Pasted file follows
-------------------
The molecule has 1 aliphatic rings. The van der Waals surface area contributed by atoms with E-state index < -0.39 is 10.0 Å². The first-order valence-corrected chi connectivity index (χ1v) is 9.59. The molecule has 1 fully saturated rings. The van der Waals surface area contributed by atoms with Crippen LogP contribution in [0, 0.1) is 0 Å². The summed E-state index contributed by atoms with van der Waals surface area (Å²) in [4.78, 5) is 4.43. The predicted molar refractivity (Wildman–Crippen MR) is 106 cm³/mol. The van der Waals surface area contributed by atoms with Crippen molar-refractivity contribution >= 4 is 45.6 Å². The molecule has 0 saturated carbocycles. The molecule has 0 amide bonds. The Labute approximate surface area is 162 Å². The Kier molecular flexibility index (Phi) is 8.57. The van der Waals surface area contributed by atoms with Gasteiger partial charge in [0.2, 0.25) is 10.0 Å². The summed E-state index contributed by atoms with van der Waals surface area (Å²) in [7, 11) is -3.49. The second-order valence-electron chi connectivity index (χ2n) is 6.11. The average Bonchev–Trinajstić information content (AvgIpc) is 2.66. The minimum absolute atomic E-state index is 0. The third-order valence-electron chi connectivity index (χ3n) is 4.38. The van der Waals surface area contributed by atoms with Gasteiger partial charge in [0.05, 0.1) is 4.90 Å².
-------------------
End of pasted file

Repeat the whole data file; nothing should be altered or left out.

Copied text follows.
The molecule has 1 aliphatic rings. The van der Waals surface area contributed by atoms with E-state index < -0.39 is 10.0 Å². The first-order valence-corrected chi connectivity index (χ1v) is 9.59. The molecule has 1 fully saturated rings. The van der Waals surface area contributed by atoms with Crippen LogP contribution in [0, 0.1) is 0 Å². The summed E-state index contributed by atoms with van der Waals surface area (Å²) in [4.78, 5) is 4.43. The predicted molar refractivity (Wildman–Crippen MR) is 106 cm³/mol. The van der Waals surface area contributed by atoms with Crippen molar-refractivity contribution >= 4 is 45.6 Å². The molecule has 0 saturated carbocycles. The molecule has 0 amide bonds. The Labute approximate surface area is 162 Å². The Kier molecular flexibility index (Phi) is 8.57. The van der Waals surface area contributed by atoms with Gasteiger partial charge in [0.2, 0.25) is 10.0 Å². The summed E-state index contributed by atoms with van der Waals surface area (Å²) in [7, 11) is -3.49. The second-order valence-electron chi connectivity index (χ2n) is 6.11. The average Bonchev–Trinajstić information content (AvgIpc) is 2.66. The minimum absolute atomic E-state index is 0. The third-order valence-electron chi connectivity index (χ3n) is 4.38. The van der Waals surface area contributed by atoms with Gasteiger partial charge in [0.05, 0.1) is 4.90 Å².